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Expanded safety net drives sharp drop in child poverty

Sept. 11, 2022 Updated Sun., Sept. 11, 2022 at 9:01 p.m.

Silvia Garcia and her daughter, Yamileth Gabriel, 4, wait to receive food during a distribution event for farmworker migrant families at the Guatemalan Maya Center in Lake Worth, Fla., on Jan. 15, 2020.  (TRIBUNE NEWS SERVICE)
Silvia Garcia and her daughter, Yamileth Gabriel, 4, wait to receive food during a distribution event for farmworker migrant families at the Guatemalan Maya Center in Lake Worth, Fla., on Jan. 15, 2020. (TRIBUNE NEWS SERVICE)
By Jason DeParle New York Times

WASHINGTON – For a generation or more, America’s high levels of child poverty set it apart from other rich nations, leaving millions of young people lacking support as basic as food and shelter amid mounting evidence that early hardship leaves children poorer, sicker and less educated as adults. But with little notice and accelerating speed, children have become much less poor.

A comprehensive new analysis shows that child poverty has fallen 59% since 1993, with need receding on nearly every front. Child poverty has fallen in every state, and it has fallen by about the same degree among children who are white, Black, Hispanic and Asian, living with one parent or two, and in native or immigrant households. Deep poverty, a form of especially severe deprivation, has fallen nearly as much.

In 1993, nearly 28% of children were poor, meaning their households lacked the income the government deemed necessary to meet basic needs. By 2019, before pandemic aid drove it even lower, child poverty had fallen to about 11%.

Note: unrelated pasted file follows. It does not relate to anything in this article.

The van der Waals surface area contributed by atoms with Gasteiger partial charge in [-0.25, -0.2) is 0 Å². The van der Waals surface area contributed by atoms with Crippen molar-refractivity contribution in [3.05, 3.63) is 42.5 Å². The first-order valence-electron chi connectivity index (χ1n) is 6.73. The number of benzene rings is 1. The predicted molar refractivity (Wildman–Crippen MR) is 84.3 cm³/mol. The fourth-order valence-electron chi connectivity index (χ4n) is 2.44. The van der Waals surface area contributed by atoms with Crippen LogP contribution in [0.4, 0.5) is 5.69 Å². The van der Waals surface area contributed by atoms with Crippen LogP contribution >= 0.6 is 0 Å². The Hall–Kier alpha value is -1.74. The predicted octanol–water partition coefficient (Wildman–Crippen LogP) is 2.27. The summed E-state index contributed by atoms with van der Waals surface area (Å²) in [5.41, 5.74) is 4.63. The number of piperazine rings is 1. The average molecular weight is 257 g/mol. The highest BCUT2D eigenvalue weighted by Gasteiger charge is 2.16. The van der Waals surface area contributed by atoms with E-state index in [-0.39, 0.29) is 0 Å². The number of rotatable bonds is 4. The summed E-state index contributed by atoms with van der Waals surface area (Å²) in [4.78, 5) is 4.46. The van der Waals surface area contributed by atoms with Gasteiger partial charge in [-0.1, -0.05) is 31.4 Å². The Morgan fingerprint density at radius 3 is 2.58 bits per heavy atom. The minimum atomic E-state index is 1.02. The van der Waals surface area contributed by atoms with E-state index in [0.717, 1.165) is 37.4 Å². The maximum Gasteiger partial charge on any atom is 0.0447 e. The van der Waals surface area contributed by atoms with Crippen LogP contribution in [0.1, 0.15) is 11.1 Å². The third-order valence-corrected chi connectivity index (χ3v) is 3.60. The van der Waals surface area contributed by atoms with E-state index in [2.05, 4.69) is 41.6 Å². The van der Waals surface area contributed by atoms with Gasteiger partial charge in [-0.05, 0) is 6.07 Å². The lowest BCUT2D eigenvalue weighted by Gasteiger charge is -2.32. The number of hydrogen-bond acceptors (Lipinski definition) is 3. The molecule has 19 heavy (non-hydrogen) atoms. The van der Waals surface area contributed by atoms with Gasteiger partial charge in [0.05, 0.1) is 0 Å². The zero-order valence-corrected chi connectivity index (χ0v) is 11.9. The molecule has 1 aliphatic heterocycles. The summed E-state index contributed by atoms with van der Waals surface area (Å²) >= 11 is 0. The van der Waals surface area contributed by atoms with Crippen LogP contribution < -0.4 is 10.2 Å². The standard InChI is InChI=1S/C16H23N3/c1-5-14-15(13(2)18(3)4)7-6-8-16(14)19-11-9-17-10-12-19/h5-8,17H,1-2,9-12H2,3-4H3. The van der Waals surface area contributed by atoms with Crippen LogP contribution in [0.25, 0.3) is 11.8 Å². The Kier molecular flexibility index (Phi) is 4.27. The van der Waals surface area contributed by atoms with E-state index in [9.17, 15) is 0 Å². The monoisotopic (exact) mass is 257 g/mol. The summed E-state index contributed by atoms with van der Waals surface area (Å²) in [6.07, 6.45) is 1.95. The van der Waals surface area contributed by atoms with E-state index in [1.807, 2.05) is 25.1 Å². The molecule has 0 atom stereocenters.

More than 8 million children remained in poverty, and despite shared progress, Black and Latino children are about three times as likely as white children to be poor. With the poverty line low (about $29,000 for a family of four in a place with typical living costs), many families who escape poverty in the statistical sense still experience hardship.

The retreat of child poverty represents progress and has drawn surprisingly little notice.

To examine the drop in child poverty, the New York Times collaborated with Child Trends, a nonpartisan research group with an expertise in statistical analysis.

The joint project relied on the data the Census Bureau uses to calculate poverty rates but examined it over more years and in greater demographic detail.

The analysis found that multiple forces reduced child poverty, including lower unemployment, increased labor force participation among single mothers and the growth of state-level minimum wages. But a dominant factor was the expansion of government aid.

In 1993, safety net programs cut child poverty by 9% from what it would have been absent the aid. By 2019, those programs had cut child poverty by 44%, and the number of children they removed from poverty more than tripled to 6.5 million.

“This decline in child poverty is very significant. I cannot say it enough,” said Dolores Acevedo-Garcia, a poverty expert at Brandeis University who reviewed the data. “If we still had the rates as we had in the 1990s, there would be 12 million more children in poverty.”

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